by Donna Lanclos
I started going to academic conferences when I was an undergraduate, and hanging out with a lot of graduate students. I was studying archaeology (in an anthropology department, US style) in southern California, and in my fourth and final year the Society for American Archaeology meetings were in Las Vegas.
I didn’t present at those meetings, I just went along to be with friends and see what they were up to. My friends, as graduate students, had papers to present, and some of them had job interviews, and all of us tried to go to at least one of the plenary talks. My most vivid memory was of the “book room”–the exhibit hall where all of the publishers had their tables set up. That was where, if I hadn’t run into a friend yet, I would be guaranteed to find them, checking out what was available, making a note of what they wanted to try to get on the last day when everything would be at a discount, and running into people they knew (occasionally meeting new people!) and chatting with them (and making plans to go out, obvs).
The sessions were fine, some were boring, some were interesting, but the “book room” was fantastic. It felt like an academic bookstore, but with people you knew you could hang out with.
As I made my way through graduate school, and started attending national (American Anthropological Association and American Folklore Society) meetings as well as smaller more regional meetings (Berkeley Andean Society, California Folklore Society), my pattern of meeting activities seemed pretty fixed:
- Present a paper (the only way to get departmental funding to go to meetings),
- Hit the “book room,”
- See friends and meet people.
- I never got to the point where I had job interviews to go to (though many of my friends did)
I noticed, the more of these meetings I went to, that at the big meetings (thousands of people go to the AAAs), the senior scholars were far less likely to be presenting papers. They were in the halls, they were meeting friends and colleagues, they were in the “book room” but if they were in sessions it was usually as discussants, or on a panel discussion. The content of their conferences was no longer in the paper presentations, but in their network of friends and colleagues, and the conversations they had.
My weird path in academia meant that I fell away from regular attendance at academic conferences. When I started attending conferences again in the mid-2000s they were the American Library Association, Educause, and ACRL. These were both familiar and strange – I still had to present papers to get to go, but the “book room” was a massive exhibit hall, filled with vendors selling very expensive systems to libraries and university IT. I did not, when I started attending these conferences, have a circle of friends the way I did as an undergraduate and graduate student, so being in the exhibit hall was nothing like the “book room” in my memories–I was awash in a sea of content (and vendors who looked right through me because I clearly was not the one in charge of the budget at my institution), without my network, I was back to square one.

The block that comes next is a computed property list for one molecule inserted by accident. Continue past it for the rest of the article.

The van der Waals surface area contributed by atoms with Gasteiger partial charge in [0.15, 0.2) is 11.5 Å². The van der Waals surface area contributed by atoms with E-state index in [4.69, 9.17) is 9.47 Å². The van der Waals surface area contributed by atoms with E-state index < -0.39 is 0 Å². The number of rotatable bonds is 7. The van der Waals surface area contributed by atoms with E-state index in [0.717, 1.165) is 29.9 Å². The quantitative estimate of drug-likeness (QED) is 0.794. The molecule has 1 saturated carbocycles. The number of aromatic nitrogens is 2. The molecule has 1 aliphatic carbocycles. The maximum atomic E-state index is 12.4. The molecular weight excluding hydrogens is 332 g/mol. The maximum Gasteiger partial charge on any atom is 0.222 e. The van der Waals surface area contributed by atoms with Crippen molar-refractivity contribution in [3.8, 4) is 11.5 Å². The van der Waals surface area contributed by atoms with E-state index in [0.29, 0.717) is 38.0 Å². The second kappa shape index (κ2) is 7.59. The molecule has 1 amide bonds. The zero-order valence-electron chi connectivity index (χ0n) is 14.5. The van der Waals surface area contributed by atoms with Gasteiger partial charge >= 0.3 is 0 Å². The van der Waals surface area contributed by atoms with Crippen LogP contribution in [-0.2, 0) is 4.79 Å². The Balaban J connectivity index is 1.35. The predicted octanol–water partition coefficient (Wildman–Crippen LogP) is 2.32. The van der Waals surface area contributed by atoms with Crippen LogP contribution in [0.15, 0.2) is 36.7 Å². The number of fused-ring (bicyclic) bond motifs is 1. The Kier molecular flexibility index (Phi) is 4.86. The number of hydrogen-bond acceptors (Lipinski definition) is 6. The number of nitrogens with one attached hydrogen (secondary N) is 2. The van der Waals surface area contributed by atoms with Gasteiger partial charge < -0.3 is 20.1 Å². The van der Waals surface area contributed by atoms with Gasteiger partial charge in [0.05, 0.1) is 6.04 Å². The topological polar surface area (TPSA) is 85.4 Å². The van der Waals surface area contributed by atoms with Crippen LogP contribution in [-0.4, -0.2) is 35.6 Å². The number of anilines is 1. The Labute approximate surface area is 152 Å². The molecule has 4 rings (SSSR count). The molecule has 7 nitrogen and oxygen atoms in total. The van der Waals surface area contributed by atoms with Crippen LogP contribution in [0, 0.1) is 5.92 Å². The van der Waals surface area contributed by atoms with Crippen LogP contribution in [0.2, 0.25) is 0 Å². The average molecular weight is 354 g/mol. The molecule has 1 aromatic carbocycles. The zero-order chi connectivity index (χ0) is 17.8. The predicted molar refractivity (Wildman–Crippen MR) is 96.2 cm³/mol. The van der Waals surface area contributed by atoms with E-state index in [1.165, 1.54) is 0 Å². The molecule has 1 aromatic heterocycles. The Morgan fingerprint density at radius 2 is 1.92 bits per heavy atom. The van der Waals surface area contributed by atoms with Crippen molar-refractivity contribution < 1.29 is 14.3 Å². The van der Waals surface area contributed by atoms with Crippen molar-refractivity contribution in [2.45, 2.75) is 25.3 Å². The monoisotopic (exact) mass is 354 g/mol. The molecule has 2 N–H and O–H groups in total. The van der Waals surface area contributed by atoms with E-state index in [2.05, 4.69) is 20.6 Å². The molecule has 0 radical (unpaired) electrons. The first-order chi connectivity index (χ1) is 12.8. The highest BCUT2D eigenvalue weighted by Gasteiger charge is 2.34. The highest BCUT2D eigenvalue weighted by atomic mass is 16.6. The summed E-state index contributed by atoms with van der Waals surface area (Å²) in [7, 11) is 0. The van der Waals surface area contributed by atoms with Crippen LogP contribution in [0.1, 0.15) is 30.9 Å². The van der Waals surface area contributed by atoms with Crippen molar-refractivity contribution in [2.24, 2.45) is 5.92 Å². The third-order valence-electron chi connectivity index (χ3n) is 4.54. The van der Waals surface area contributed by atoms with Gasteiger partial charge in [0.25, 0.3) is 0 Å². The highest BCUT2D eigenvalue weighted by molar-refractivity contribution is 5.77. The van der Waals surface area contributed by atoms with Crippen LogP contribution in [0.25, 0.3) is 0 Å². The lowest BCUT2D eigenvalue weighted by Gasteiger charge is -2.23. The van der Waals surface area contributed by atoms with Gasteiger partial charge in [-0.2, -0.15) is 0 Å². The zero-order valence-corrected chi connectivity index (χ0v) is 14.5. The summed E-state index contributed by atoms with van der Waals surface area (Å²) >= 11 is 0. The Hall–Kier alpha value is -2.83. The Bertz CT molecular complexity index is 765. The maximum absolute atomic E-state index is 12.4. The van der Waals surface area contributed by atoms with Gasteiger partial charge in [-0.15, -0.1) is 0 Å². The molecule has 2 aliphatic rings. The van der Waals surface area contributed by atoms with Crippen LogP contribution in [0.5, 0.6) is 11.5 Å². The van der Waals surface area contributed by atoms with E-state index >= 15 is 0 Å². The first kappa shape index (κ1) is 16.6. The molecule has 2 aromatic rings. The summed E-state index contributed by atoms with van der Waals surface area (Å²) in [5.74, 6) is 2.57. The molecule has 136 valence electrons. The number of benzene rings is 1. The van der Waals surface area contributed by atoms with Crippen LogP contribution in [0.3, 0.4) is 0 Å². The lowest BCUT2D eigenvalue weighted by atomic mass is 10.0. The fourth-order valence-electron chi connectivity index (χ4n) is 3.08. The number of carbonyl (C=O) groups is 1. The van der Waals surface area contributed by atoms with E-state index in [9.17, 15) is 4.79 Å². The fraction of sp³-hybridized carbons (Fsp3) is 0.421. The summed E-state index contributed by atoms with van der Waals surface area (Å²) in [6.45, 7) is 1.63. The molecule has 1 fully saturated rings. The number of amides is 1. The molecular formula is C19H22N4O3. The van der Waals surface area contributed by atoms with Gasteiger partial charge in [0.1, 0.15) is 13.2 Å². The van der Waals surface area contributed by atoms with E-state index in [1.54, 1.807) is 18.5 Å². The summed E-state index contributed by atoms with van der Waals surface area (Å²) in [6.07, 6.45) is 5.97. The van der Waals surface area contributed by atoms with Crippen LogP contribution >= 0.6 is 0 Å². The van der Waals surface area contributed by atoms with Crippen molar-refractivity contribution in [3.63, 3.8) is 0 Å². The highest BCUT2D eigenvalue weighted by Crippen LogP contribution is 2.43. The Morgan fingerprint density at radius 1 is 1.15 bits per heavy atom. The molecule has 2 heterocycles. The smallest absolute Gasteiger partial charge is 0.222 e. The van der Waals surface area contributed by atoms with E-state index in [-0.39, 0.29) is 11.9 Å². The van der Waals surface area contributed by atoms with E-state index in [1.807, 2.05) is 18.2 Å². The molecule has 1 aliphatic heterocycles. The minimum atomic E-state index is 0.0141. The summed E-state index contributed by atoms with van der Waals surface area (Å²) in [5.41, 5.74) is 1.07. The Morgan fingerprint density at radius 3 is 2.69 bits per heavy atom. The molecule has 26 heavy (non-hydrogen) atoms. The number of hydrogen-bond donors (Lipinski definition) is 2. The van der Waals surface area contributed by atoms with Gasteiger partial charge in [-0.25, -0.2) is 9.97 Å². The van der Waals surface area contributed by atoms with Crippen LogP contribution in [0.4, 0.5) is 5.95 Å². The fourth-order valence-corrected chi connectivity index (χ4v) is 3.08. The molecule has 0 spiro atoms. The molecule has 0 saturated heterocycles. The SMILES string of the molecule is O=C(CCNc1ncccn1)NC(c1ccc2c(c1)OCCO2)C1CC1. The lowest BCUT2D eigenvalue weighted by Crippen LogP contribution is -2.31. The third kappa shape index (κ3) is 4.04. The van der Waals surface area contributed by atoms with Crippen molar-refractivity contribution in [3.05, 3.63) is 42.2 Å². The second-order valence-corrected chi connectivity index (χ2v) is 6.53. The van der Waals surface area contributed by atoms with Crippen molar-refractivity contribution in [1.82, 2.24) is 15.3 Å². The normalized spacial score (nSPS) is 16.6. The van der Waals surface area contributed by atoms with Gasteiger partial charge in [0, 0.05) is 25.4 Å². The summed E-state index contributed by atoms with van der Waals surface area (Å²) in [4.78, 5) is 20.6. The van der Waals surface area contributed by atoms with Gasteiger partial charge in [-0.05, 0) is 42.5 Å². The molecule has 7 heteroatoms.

Persistence in the fields of library work and education technology meant that eventually I did have a network, and I got to experience conferences the way I witnessed senior scholars in anthropology did–as a place to reconnect with “my people” as well as to meet new folks, and build new connections. When I submit proposals for conference presentations these days, it’s much more likely to be a workshop or a panel discussion than a paper presentation.
ALT-C has a lot of content to engage with, and the institutional insistence that people present papers at conferences to get funding to attend conferences persists in many places. And presenting your content at conferences is an important mode of engaging. I think, though, that it’s a first step in engaging with the community that you encounter in any given conference. And, if you only attend a conference one time, that might remain the extent of your engagement–broadcasting your content.
I think it takes multiple opportunities to engage before it’s possible to get to the point where you can move away from broadcasting and focus on engaging with, experiencing, building your network of people as the content of any given conference.
So those of you who will be attending ALT-C this year, what is your history with conferences? What was the role of broadcasting/paper presentation in your experiences? When did your experience (or, did your experience) change to one of conversation and networking? Or, has it always been a mix?
If you are a first-timer at ALT-C, when you are there, I hope you think about what could be different the next time you attend. I hope that you return, to be able to experience your own arc of development around conferences, connecting, and the balance between broadcast and engagement.
You can find out more about ALTC23 on their website.